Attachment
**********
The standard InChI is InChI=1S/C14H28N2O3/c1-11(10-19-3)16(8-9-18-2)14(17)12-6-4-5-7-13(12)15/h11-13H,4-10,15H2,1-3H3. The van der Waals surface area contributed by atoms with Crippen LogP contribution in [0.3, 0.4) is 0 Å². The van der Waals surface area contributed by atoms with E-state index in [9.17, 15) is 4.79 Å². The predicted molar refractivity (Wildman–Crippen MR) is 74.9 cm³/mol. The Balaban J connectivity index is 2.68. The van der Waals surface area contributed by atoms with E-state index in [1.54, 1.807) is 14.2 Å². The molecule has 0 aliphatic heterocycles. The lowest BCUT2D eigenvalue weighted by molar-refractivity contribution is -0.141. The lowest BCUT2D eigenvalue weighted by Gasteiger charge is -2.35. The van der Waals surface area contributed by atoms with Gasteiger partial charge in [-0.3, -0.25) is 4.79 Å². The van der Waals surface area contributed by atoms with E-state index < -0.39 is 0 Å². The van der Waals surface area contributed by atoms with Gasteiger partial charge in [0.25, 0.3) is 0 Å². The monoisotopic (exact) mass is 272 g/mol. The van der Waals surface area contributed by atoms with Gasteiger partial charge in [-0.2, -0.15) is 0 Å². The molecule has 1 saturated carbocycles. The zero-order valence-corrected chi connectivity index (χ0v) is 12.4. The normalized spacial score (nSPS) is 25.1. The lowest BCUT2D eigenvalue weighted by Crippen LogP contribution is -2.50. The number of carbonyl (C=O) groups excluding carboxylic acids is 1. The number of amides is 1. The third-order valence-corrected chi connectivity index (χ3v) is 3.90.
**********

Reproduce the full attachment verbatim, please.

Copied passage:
The standard InChI is InChI=1S/C14H28N2O3/c1-11(10-19-3)16(8-9-18-2)14(17)12-6-4-5-7-13(12)15/h11-13H,4-10,15H2,1-3H3. The van der Waals surface area contributed by atoms with Crippen LogP contribution in [0.3, 0.4) is 0 Å². The van der Waals surface area contributed by atoms with E-state index in [9.17, 15) is 4.79 Å². The predicted molar refractivity (Wildman–Crippen MR) is 74.9 cm³/mol. The Balaban J connectivity index is 2.68. The van der Waals surface area contributed by atoms with E-state index in [1.54, 1.807) is 14.2 Å². The molecule has 0 aliphatic heterocycles. The lowest BCUT2D eigenvalue weighted by molar-refractivity contribution is -0.141. The lowest BCUT2D eigenvalue weighted by Gasteiger charge is -2.35. The van der Waals surface area contributed by atoms with Gasteiger partial charge in [-0.3, -0.25) is 4.79 Å². The van der Waals surface area contributed by atoms with E-state index < -0.39 is 0 Å². The van der Waals surface area contributed by atoms with Gasteiger partial charge in [0.25, 0.3) is 0 Å². The monoisotopic (exact) mass is 272 g/mol. The van der Waals surface area contributed by atoms with Gasteiger partial charge in [-0.2, -0.15) is 0 Å². The molecule has 1 saturated carbocycles. The zero-order valence-corrected chi connectivity index (χ0v) is 12.4. The normalized spacial score (nSPS) is 25.1. The lowest BCUT2D eigenvalue weighted by Crippen LogP contribution is -2.50. The number of carbonyl (C=O) groups excluding carboxylic acids is 1. The number of amides is 1. The third-order valence-corrected chi connectivity index (χ3v) is 3.90.